The embarked military force could be smaller numbers of RM conducting the dirt of duties 42 Maritime Ops Commando has been configured to do, Counter Piracy and Force protection, not a landing role as wrongly interpreted.

      • I see.

        So, the above discussion in parliament is moot…. given that this ship is not going to be used by the Royal Navy… but rather some different spec.

        • It will be. They will be decommissioned mid life and sold on to save expensive record and replacements ordered.

          • the sale of ocean to brazil should have seen the return of the two type 22 frigates ex hms broadsword and brilliant, the return of these ship would have been a quicker cheaper way to add to the fleet, useful high quality ships perhaps even get our t22’s and 23’s back from chile( they’d be cheaper than 1 new build t26.! i’m too radical i think i best shut up and eat my tea.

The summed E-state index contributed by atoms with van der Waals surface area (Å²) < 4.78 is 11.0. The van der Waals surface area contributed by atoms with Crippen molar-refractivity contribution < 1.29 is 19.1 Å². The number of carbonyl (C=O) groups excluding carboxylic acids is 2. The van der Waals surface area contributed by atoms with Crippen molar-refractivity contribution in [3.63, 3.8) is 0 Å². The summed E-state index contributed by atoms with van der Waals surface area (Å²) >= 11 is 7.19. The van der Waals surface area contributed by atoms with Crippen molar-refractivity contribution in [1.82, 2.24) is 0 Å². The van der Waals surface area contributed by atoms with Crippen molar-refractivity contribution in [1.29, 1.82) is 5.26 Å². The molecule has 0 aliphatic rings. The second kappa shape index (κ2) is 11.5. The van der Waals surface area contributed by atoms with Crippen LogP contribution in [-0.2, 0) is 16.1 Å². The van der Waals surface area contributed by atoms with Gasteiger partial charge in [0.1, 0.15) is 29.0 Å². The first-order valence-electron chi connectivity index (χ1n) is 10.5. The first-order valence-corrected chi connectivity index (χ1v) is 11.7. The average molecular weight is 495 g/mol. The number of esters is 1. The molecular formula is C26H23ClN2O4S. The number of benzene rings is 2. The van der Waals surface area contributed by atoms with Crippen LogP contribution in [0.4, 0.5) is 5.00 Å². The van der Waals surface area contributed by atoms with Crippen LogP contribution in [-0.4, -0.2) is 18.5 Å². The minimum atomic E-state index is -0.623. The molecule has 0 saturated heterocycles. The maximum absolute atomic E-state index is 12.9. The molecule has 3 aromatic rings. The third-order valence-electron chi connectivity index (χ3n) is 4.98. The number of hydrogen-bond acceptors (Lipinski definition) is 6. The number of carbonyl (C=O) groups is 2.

8. For long term missions across the world at the island dependencies, the French vessels “Bâtiment multi-mission” make sense.

    Hi availability, low maintenence…. can embark 20 men and 2 vehicles for Gendamerie missions.

    €100m-ish each

      • Pretty similar in reality…. though I don’t know if the River is quite as ‘ocean going’…. and could do with a bit more stowage space.

        Certainly the T31 shouldn’t be tasked with such matters.